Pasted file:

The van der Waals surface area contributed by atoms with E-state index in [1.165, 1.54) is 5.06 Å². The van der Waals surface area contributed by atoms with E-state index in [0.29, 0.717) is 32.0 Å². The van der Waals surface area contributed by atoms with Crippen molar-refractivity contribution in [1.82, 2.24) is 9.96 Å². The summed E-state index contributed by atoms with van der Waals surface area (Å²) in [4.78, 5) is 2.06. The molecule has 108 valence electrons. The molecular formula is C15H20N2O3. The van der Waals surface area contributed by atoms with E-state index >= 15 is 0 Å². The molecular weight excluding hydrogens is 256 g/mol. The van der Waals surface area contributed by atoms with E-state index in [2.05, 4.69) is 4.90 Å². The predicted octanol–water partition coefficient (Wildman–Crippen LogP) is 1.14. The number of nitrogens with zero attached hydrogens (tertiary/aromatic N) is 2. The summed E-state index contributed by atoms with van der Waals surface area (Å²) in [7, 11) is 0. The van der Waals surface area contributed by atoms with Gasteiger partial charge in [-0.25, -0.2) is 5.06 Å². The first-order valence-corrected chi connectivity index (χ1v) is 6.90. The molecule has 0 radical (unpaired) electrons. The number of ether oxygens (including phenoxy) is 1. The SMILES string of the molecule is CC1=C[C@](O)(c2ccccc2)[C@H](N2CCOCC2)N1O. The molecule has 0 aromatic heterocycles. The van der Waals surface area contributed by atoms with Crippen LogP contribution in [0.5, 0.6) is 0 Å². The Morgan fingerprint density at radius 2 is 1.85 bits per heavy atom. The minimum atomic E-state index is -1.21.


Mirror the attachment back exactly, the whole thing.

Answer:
The van der Waals surface area contributed by atoms with E-state index in [1.165, 1.54) is 5.06 Å². The van der Waals surface area contributed by atoms with E-state index in [0.29, 0.717) is 32.0 Å². The van der Waals surface area contributed by atoms with Crippen molar-refractivity contribution in [1.82, 2.24) is 9.96 Å². The summed E-state index contributed by atoms with van der Waals surface area (Å²) in [4.78, 5) is 2.06. The molecule has 108 valence electrons. The molecular formula is C15H20N2O3. The van der Waals surface area contributed by atoms with E-state index >= 15 is 0 Å². The molecular weight excluding hydrogens is 256 g/mol. The van der Waals surface area contributed by atoms with E-state index in [2.05, 4.69) is 4.90 Å². The predicted octanol–water partition coefficient (Wildman–Crippen LogP) is 1.14. The number of nitrogens with zero attached hydrogens (tertiary/aromatic N) is 2. The summed E-state index contributed by atoms with van der Waals surface area (Å²) in [7, 11) is 0. The van der Waals surface area contributed by atoms with Gasteiger partial charge in [-0.25, -0.2) is 5.06 Å². The first-order valence-corrected chi connectivity index (χ1v) is 6.90. The molecule has 0 radical (unpaired) electrons. The number of ether oxygens (including phenoxy) is 1. The SMILES string of the molecule is CC1=C[C@](O)(c2ccccc2)[C@H](N2CCOCC2)N1O. The molecule has 0 aromatic heterocycles. The van der Waals surface area contributed by atoms with Crippen LogP contribution in [0.5, 0.6) is 0 Å². The Morgan fingerprint density at radius 2 is 1.85 bits per heavy atom. The minimum atomic E-state index is -1.21.